As I mentioned last month, we planned to install a solar water heater in our home this year. That plan has come to fruition. Installation was finalized last week, and we are now enjoying the warmth of the sun every time we take a bath or a shower. The work was performed by Missouri Solar Living (MSL), and overall I am pleased with the job they did installing our system. With the exception of one major issue we had with a local plumber that they subcontracted with (Finch Plumbing of Chesterfield, Missouri — I would not recommend them for anything), everything went off without a hitch.
If you are thinking about installing a solar water heater, here are a couple of considerations. First, be prepared to have a crew of 2-3 workmen walking through your house for an entire weekend or more. They will need access to your basement, attic, and possibly the walls in between. Second, the system will likely take up more space in your basement than your existing water heater. MSL’s system, for example, includes an 80-gallon electric water heater that is much bigger than our previous gas water heater. In addition, the system uses a 10-gallon drain-back tank that normally can be set on top of the water heater, but depending on the ceiling height in your basement, it may need to be placed somewhere else adjacent to it. This was the case with our installation, but MSL constructed a shelf for it to sit on so we didn’t lose any floor space. Another consideration is the PEX (polyethylene) tubing that is typically used for these installations. While it is a flexible tubing, it cannot be made to turn tight corners, so allow for extra plumbing space in the vicinity of the water heater.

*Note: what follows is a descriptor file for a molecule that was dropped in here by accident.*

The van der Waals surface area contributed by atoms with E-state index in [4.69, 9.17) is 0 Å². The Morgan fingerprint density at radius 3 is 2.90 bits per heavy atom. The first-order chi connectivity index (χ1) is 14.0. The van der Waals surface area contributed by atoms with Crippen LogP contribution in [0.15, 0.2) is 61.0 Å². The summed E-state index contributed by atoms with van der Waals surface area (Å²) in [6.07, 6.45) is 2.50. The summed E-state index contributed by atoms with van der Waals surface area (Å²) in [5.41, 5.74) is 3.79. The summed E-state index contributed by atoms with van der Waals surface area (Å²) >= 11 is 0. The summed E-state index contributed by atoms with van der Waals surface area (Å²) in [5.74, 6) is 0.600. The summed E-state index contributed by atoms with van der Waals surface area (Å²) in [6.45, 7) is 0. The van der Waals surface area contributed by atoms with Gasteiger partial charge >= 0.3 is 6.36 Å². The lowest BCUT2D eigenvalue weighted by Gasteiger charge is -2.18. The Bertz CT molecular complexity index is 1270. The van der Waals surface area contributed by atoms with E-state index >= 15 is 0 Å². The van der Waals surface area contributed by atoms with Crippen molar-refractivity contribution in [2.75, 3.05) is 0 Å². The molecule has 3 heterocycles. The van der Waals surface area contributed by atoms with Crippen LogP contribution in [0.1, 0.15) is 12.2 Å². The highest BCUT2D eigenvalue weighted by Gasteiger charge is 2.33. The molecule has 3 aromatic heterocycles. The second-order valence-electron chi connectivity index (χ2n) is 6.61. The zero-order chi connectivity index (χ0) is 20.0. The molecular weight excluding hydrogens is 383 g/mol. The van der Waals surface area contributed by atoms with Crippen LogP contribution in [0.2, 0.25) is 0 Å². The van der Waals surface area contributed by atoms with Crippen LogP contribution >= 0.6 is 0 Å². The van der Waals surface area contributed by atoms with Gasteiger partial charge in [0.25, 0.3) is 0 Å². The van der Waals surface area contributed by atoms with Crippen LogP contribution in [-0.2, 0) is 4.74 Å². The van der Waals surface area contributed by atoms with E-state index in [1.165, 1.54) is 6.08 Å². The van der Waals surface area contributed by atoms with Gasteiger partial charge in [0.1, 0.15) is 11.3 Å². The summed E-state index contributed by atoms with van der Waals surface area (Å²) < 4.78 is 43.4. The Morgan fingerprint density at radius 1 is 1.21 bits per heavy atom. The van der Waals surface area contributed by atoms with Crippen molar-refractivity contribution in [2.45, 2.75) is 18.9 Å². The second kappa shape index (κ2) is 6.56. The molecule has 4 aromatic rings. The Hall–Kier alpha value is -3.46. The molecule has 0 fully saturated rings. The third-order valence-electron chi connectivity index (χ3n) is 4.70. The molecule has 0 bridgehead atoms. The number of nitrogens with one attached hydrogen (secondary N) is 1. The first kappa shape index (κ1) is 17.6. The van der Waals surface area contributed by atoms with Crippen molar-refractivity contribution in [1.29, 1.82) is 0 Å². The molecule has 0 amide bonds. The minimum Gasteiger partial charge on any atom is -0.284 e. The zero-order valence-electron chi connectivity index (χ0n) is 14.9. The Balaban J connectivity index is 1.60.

Lastly, don’t forget about the IRS’s tax credit for alternative energy systems — to qualify, they have to be installed by December 31, 2008. I am anxious to see how much this will cut our monthly energy bills, and how efficient it will be in the winter. Stay tuned to this space for updates.
[Update: August 2, 2008 — I perhaps spoke too soon when I said that things went off without a hitch. As it turned out, there were a couple of issues. There was a small roof leak that they had to come back out to repair. Also, when the county inspector checked their work, the connections to the water heater had to be completely redone (in copper) and an expansion tank added (which is a recent addition to the code). They once again subcontracted this work with Finch plumbing, and they did a decent job on the rework (although my basement carpet is covered with solder slag which they didn’t bother cleaning up). I am confident that this has been a learning experience for all parties involved, so these mistakes will not likely be repeated.]